The gap between coal receipt and consumption, including imported stocks, till September 17 in FY24 at domestic coal based (DCB) power plants surpassed 8 million tonnes (mt).
Between September 1 to 17, India’s peak demand met averaged at more than 215 gigawatts (GWs) with an average peak shortage of 1.87 GW and an average generation outage of 43.90 GW.
As per sources, the average consumption at DCB plants in the current month till September 17 stood at 2.31 mt per day against an average daily receipt of 2.02 mt. The gap without imported coal stocks averaged at 2.9 lakh tonne (lt) a day, while that with the imported commodity was 2 lt .
“Power plants were directed to keep importing coal and had the same not been done, it could have led to more depletion in coal stocks since December 2022. However, the situation is not as bad as last year,” said one of the sources.
Overall, till September 17, DCB plants consumed 39.3 mt of coal, while cumulative receipts stood at 34.4 mt. DCB plants consumed 1.5 mt of coal during the period. The gap without imported coal was 4.9 mt, while with foreign stocks it stood at 3.3 mt.
In FY24 till September 17, the cumulative consumption and receipt of coal stood at 380.1 mt and 356.1 mt, respectively. The gap without imported coal stood at 23.9 mt, whereas with foreign stocks it was 15.8 mt. The gap between consumption and receipt of coal, including imported stocks, was 8.1 mt.
The Central Electricity Authority (CEA) has also released a report on the daily consumption and receipt at DCB plants till September 20, which requires clarifications. businessline has reached out to the Power Ministry for a clarification on the parameters related to gap met by draw down from reserve coal stock and gap without imported coal.
Data from the National Power Portal also reflects the decline in coal reserves. The stocks at DCB plants depleted by 3.70 mt between September 1 to 20.
On September 1, coal stocks at DCB plants stood at 27.59 mt. The percentage of actual stocks vis-a-vis normative stocks was 55 per cent. Plants with critical stocks were 40. On the same day, peak power demand met during the day hit a record 239.98 mt with a peak shortage of 10.75 GW and generation outage of 39.19 GW.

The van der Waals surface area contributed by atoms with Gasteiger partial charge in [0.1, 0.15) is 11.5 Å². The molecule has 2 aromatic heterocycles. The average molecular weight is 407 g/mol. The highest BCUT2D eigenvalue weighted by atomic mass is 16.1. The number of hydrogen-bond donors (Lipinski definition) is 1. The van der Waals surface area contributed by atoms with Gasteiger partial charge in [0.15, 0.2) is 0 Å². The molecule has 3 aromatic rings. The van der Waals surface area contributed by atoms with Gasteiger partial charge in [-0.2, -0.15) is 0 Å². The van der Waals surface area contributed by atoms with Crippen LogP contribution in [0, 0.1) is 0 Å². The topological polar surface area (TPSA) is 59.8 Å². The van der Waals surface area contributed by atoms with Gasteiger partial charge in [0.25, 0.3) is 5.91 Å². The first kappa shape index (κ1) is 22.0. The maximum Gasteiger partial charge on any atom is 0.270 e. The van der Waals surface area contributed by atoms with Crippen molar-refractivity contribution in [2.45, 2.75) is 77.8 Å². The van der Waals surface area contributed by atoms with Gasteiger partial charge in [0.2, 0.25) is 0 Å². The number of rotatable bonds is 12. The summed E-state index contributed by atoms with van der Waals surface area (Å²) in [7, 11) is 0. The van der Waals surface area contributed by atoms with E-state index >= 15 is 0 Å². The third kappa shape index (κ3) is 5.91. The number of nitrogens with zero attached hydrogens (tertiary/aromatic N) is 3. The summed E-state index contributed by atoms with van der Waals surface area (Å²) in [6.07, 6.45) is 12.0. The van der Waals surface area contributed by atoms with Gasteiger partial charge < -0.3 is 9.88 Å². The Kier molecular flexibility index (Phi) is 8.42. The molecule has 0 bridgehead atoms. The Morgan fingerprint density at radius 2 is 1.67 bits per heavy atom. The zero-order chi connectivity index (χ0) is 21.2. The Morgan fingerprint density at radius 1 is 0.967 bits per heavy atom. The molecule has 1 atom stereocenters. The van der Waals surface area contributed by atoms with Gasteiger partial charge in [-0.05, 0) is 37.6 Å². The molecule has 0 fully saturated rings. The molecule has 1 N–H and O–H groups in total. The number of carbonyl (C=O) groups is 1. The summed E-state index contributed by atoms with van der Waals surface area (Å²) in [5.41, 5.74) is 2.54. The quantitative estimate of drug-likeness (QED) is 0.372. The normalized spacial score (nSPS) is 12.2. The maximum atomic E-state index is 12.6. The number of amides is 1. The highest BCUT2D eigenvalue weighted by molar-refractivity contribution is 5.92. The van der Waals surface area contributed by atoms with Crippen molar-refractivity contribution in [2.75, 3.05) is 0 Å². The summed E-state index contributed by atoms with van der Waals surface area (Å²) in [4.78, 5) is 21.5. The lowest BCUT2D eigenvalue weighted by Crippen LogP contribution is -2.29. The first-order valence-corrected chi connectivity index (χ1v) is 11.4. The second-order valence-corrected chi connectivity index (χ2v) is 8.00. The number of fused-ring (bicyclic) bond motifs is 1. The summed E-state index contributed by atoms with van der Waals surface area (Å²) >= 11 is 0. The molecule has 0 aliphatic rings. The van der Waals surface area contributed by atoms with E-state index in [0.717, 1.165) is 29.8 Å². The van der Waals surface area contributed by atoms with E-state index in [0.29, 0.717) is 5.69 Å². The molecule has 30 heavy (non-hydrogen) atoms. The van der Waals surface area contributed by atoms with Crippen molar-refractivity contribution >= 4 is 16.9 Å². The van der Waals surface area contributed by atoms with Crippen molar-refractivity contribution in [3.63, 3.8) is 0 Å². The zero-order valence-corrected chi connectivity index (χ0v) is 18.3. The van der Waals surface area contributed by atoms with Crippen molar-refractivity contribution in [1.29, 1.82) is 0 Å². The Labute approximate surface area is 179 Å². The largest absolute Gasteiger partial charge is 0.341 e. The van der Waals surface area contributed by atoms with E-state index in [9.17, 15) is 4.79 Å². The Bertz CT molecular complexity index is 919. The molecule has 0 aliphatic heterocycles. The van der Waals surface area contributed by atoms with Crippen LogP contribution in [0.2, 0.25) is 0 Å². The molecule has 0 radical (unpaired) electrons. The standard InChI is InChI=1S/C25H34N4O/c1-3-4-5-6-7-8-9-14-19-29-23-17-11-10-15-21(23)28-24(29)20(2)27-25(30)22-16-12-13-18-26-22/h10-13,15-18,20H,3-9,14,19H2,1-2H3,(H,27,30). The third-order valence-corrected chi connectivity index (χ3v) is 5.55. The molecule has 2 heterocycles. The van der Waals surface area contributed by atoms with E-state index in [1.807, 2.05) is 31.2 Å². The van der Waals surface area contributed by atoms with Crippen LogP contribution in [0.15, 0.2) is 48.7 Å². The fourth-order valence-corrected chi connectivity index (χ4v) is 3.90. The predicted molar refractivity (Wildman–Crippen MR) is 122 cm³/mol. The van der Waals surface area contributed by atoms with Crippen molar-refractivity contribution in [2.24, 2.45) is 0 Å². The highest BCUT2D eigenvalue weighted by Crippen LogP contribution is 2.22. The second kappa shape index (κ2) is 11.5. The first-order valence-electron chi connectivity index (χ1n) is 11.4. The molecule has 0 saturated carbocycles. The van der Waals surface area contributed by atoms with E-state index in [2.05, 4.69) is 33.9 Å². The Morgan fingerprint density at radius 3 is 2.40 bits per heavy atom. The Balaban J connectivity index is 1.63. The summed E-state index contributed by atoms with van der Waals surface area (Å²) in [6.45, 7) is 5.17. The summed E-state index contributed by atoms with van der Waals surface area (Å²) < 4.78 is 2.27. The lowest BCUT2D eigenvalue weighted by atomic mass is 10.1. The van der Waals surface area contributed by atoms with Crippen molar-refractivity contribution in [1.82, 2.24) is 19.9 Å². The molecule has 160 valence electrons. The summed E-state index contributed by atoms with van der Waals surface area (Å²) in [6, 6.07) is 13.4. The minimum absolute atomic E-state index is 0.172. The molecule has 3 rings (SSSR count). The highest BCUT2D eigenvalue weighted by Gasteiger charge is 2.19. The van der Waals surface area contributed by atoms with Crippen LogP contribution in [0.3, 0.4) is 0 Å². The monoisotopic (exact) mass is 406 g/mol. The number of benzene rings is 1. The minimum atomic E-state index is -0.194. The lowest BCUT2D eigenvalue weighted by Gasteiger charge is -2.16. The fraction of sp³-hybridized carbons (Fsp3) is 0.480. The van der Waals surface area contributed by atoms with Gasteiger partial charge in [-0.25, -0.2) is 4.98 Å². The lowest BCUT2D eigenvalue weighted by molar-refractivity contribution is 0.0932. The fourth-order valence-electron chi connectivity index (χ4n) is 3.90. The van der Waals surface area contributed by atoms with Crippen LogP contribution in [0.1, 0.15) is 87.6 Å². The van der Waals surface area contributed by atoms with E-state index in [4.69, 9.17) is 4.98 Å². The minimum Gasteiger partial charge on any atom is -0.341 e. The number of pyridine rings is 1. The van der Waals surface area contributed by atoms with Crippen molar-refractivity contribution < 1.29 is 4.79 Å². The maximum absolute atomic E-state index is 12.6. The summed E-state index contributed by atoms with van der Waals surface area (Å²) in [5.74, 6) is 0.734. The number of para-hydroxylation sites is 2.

On September 17, the total stocks fell to 24.33 mt, while the percentage of actual stocks vis-a-vis normative stocks declined to 51 per cent. The number of plants with critical stocks was 39. The peak power demand met on the same day was 188.17 GW with peak shortage of 0.01 GW and generation outage of 51.74 GW. This is also the lowest demand met for the month so far.
The reserve situation diluted further on September 20 as the stocks fell further to 23.89 mt, whereas the percentage of actual stocks vis-a-vis normative stocks also declined to 50 per cent. The number of plants with critical stocks was 40. Peak power demand met stood at 207.06 GW with peak shortage of 063 GW and generation outage of 43.16 GW.
Earlier this month, the Power Ministry directed DCB plants to import 4 per cent coal by weight till March 2024 as it anticipates a deficit of around 7 mt in H2 FY24.
“It has been noted that, despite an increase in domestic coal supply during Q1 FY24, it fell short of meeting the requirement during August. The gap between coal consumption at DCB plans and receipt of domestic coal has been about 2 lakh tonnes per day. The gap was partly made up with imports without which coal stocks would have declined to critical levels, the Ministry had said.
According to energy intelligence firm Kpler, India’s thermal coal imports rose 8.5 per cent m-o-m to 12.30 mt in August.